Letter to my Son
Sunday, 16 June
I hope that you and I will one day again be able to take walks together. Much of the energy I place into my projects is with this goal in mind. I use the hands given me to do with as best I can. There is a reason for everything we do. We don’t have to know what that reason is for this to be so. A coyote bays at the moon without considering why. What need is there for him to know? He may not even realize he’s a coyote. It doesn't matter. He is as life prescribes.
Once again I draw pictures. It’s one of those ventures where I don’t know what it is I am looking for except that I will know it when I see it. That seems to be the rule of this game. Do you find your instincts can appear counter-intuitive to what it is you are trying to do? We can attempt the seemingly obvious yet find it as maddeningly elusive as writing our name while viewing the results in a mirror. Doing what we think we ought to be doing only sends us in the opposite direction of where it is we want to be. I find myself in life time and again stubbornly insisting on making the wrong approach. What simple trick of the mind have I overlooked?
It would be an easy conclusion to make that I have so far failed in what it is I have tried to do. Failure here is a term incorrectly applied. It is too definitive and simple an answer to be useful. Trying to visualize the peeled-back layers of one’s own human mind is not like a round of horseshoes. I can be far from my mark and still find the results interesting. In some things it is better to make the most from an inadvertent gesture. A God-awful choice has its own revelation. The hunch I want myself to believe in is that the path to personal success is by way of making a series of right disastrous choices. I’m stuck with myself. Ugly ducklings don’t always turn into swans. I’m sixty-four and my use of color and form still reminds me of goulash found in an alley behind the restaurant. It seems evident by now that I wasn’t put on Earth to make roast duck. I’m here to convince you that corn and green beans in tomato sauce is ravishing.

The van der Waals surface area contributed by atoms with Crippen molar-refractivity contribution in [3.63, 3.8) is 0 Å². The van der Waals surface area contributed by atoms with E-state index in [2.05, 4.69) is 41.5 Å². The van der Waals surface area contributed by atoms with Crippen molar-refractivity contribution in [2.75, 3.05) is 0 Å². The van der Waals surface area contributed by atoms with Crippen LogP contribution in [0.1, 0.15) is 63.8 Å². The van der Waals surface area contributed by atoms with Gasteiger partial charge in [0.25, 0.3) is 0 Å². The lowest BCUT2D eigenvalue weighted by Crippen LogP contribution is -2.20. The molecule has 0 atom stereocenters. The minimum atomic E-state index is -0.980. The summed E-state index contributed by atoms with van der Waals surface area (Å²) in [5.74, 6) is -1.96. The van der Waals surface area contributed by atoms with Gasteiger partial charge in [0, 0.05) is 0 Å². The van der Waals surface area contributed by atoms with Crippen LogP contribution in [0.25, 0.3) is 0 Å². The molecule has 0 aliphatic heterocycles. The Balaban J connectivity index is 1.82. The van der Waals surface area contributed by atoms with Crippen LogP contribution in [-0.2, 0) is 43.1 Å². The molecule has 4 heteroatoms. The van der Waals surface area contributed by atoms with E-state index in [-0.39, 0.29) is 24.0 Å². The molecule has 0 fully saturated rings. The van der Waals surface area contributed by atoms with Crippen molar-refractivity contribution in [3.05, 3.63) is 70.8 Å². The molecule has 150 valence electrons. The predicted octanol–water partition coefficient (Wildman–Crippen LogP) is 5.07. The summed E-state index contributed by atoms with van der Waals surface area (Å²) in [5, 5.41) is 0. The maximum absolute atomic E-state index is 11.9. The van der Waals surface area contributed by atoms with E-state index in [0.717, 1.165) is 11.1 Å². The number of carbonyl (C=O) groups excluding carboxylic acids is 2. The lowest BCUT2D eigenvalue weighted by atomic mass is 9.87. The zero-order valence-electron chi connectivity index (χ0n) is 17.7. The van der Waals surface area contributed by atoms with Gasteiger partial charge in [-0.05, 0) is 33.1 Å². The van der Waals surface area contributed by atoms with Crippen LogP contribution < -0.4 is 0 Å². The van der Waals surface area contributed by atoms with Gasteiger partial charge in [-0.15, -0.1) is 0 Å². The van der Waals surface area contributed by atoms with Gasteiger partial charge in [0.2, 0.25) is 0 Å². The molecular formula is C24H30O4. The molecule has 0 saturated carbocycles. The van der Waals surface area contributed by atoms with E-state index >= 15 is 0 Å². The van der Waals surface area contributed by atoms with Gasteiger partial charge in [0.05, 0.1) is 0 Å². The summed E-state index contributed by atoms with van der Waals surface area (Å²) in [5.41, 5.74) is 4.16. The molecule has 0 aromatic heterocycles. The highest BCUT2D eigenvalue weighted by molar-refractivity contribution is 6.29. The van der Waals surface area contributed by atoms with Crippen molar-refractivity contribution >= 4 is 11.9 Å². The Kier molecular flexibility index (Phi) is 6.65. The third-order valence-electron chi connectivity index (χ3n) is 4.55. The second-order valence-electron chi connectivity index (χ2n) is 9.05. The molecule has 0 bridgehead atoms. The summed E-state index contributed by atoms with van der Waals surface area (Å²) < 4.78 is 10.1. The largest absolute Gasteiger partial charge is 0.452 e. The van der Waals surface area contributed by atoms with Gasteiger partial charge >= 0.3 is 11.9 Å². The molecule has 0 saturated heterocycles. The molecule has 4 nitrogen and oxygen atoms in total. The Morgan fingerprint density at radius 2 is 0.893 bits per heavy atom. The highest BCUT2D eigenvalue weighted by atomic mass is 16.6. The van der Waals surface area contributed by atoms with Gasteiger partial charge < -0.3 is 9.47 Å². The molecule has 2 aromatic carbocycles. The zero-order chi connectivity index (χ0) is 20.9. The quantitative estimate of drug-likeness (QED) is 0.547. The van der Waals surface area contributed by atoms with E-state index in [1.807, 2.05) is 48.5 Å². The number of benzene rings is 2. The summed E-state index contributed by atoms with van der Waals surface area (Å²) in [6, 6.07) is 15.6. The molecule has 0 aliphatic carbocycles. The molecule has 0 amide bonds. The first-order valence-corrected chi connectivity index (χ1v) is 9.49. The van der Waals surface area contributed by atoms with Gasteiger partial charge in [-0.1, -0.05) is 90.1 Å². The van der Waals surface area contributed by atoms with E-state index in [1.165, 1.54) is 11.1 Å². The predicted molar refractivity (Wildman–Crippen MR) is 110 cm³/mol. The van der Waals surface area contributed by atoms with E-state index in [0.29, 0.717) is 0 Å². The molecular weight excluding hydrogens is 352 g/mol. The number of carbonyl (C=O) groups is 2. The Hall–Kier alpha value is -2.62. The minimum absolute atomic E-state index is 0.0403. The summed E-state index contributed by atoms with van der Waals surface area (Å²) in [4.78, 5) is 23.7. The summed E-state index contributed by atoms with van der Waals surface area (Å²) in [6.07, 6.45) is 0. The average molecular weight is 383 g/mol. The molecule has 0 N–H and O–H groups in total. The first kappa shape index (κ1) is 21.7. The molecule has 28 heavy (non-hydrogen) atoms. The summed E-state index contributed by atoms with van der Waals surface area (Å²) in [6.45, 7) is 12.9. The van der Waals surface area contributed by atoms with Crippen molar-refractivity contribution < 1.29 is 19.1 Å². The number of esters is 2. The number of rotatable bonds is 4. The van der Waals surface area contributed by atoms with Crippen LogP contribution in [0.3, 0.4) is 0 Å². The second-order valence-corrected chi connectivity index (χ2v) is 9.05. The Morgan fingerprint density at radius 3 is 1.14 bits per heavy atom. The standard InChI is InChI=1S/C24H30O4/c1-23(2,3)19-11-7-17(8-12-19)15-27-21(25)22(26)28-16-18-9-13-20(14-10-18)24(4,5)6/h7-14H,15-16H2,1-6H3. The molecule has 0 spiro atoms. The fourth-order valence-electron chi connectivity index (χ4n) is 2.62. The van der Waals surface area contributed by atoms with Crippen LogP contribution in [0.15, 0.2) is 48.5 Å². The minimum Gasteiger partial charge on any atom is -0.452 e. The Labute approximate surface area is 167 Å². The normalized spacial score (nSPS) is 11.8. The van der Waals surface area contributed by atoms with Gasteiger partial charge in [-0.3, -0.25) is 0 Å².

The challenges we choose for ourselves go a long way towards defining who it is we truly are. The clothes we wear are largely influenced by the fashion of the time. Our pick in career may be a muddled mix of motivations that includes mundane matters of money and opportunity. Certainly our choice of a spouse suggests something significant about us, though, I suspect biology and timing play a bigger role than we would like to think. No, if you want to know who it is we really are then look at the rock we volunteer to endlessly roll uphill. I once knew a man many years ago that had a rare genetic defect. Each finger of his hands was one knuckle short. Despite his resulting limited agility and lack of reach his burning desire was to play the piano well. He did. The result was not a repertoire of familiar show tunes. His style suggested the rapid course that water takes down a steep mountain stream. His was an approach to the keyboard you would hear nowhere else. It was music of a strange sort, but it was music.
There is always something odd to be found in the character we each display. We may try to hide it from view because our particular quirk appears so ridiculous, so indefensible to our own mind. Sure, someone that doesn't know us well may have a good laugh at our expense but they haven’t had the time to sample the savory blend of seasonings that make up our seven course personality. And yes, not everyone is going to take to us, no matter what. We don’t all appreciate almond slivers in rice… or whatever it is that makes your particular psychological concoction uniquely you.
I make pictures, though I never figured out how to draw. I love drawing though learning about it never interested me. I just put my shoulder into the rock, hope for the best, and start trudging uphill.